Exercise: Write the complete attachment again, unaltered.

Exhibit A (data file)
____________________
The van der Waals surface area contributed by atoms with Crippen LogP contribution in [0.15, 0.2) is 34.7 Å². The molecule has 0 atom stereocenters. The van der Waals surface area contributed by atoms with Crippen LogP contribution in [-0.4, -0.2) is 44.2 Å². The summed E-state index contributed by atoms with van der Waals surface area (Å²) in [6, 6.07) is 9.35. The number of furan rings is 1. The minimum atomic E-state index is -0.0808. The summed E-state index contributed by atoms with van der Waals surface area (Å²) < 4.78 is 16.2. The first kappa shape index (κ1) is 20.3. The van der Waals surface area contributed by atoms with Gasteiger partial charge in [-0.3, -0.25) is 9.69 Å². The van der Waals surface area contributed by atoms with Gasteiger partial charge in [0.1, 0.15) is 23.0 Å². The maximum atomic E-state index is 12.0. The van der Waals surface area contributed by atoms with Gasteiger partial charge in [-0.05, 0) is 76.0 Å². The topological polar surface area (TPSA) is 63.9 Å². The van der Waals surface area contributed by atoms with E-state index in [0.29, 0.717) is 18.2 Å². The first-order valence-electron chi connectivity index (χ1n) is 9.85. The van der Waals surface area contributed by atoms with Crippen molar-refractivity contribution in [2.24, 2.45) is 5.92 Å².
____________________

The van der Waals surface area contributed by atoms with Crippen LogP contribution in [0.15, 0.2) is 34.7 Å². The molecule has 0 atom stereocenters. The van der Waals surface area contributed by atoms with Crippen LogP contribution in [-0.4, -0.2) is 44.2 Å². The summed E-state index contributed by atoms with van der Waals surface area (Å²) in [6, 6.07) is 9.35. The number of furan rings is 1. The minimum atomic E-state index is -0.0808. The summed E-state index contributed by atoms with van der Waals surface area (Å²) < 4.78 is 16.2. The first kappa shape index (κ1) is 20.3. The van der Waals surface area contributed by atoms with Gasteiger partial charge in [-0.3, -0.25) is 9.69 Å². The van der Waals surface area contributed by atoms with Gasteiger partial charge in [0.1, 0.15) is 23.0 Å². The maximum atomic E-state index is 12.0. The van der Waals surface area contributed by atoms with Gasteiger partial charge in [-0.05, 0) is 76.0 Å². The topological polar surface area (TPSA) is 63.9 Å². The van der Waals surface area contributed by atoms with E-state index in [0.29, 0.717) is 18.2 Å². The first-order valence-electron chi connectivity index (χ1n) is 9.85. The van der Waals surface area contributed by atoms with Crippen molar-refractivity contribution in [2.24, 2.45) is 5.92 Å².